Climate: U.S. average temp cooler than average in July

Hot and cold pattern persists

The yin and yang of climate, with hot readings in the far West and below-average temperatures the Midwest, along the Atlantic seaboard and the deep south. Map courtesy NCDC.

Summit Voice

FRISCO — A hot-and-cold pattern continued over the continental U.S. in July, with some western states reporting record and near-record warmth, while parts of the Midwest were record cold for the month.

Overall, the average temperature in the contiguous 48 states was 0.3 degrees below average, at 73.3 degrees, ranking July near the middle of the pack in the 120-year period of record, according the latest monthly update from NOAA’s National Climatic Data Center. It was the coolest July for the Lower 48 since 2009, and also the 26th driest, with average precipitation about a quarter inch below average, according to the NCDC. Read the full report here.

The coolest temperatures were in the Midwest and parts of the South. Indiana and Arkansas both reported record-cool July temperatures. The cooler than average July was reflected by daily temperature records. According to the NCDC, there were more than twice as many record cool temperatures during July (5,508) than record warm temperatures (2,605).

Most of the cool temperature records (3,333) were cool daytime readings, while most of the warm temperature records (1,882) were nighttime readings.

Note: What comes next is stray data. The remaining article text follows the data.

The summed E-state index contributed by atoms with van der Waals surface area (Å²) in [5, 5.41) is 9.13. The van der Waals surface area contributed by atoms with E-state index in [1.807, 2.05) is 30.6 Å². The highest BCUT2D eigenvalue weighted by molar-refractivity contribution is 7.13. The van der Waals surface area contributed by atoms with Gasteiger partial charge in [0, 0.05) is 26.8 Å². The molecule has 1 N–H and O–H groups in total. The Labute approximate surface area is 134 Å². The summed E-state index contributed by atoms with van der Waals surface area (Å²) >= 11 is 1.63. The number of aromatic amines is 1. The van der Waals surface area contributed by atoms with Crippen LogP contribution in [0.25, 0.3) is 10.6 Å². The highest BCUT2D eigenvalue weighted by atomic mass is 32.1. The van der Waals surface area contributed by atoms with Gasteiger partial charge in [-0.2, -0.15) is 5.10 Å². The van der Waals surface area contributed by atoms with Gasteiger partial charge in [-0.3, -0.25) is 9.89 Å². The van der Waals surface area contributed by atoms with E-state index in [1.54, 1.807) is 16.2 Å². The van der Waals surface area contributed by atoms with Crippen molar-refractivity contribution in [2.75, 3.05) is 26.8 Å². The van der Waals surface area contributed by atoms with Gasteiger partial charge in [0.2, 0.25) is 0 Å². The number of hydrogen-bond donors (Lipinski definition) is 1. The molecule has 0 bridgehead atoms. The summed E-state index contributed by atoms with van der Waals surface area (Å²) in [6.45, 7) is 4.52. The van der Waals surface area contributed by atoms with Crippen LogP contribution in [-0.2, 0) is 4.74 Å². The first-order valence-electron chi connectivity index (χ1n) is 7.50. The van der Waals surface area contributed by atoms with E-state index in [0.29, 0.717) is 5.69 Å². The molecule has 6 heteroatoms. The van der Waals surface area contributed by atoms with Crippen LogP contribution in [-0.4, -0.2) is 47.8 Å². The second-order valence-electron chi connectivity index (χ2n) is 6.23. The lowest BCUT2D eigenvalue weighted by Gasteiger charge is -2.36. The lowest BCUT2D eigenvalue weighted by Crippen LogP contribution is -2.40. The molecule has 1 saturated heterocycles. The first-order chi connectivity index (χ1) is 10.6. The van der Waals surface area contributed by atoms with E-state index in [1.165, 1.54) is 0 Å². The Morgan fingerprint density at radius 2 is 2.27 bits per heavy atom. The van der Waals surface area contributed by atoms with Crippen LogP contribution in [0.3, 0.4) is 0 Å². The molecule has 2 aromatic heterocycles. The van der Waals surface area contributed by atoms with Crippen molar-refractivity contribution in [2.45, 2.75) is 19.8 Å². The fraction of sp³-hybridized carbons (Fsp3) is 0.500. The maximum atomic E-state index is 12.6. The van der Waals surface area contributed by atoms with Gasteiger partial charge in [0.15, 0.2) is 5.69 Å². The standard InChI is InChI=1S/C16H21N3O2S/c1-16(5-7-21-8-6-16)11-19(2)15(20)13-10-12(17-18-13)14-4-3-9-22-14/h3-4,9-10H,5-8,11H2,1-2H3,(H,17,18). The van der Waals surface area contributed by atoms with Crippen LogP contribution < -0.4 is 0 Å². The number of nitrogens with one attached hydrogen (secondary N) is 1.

Hot conditions prevailed from the Intermountain West to the Pacific Coast. Six states had one of their 10 warmest Julys on record, but no state was record warm for the month. Western heat worsened drought conditions in some areas, but an early and strong monsoon brought some relief to the southern Rockies, including New Mexico, where Albuquerque recorded 3.49 inches of precipitation, making it the 4th wettest July in a 118-year record.

Typical of the hit-or-miss monsoon rains, Phoenix only picked up 0.06 inches of rain in July, just 6 percent of average, making it the 4th-driest July on record, while Flagstaff tallied 4.32 inches of rain, 166 percent of average.

In Colorado, Boulder reported 4.57 inches of rain, making it the 5th-wettest July on record.

Some of the biggest departures from normal were reported from the interior Northwest, where a persistent ridge of high pressure resulted in dry and warm conditions all month long. Sandpoint, in the Idaho panhandle, reported 0.02 in this month, 1 percent of normal tying for 7th driest July in a 104-year record.

Many locations in the inland Northwest, northern California, and the northern Great Basin saw one of their top-10 hottest Julys on record.Reno, Nevada and Mt. Shasta City both reported record-warm readings, as did Medford, Oregon and Yakima, Washington.

Alaska was warm and wet for the month, especially along the western Gulf of Alaska coast and the Alaska Peninsula, where Cold Bay reported an all-time record warm July. Fairbanks and Juneau both had their second wettest July on record.

For the year to date, the average temperature across the U.S. was near average, but the coldest such period since 1993.

Information compiled from the NOAA National Climatic Data Center, State of the Climate: National Overview for July 2014, published online August 2014, retrieved on August 12, 2014 from


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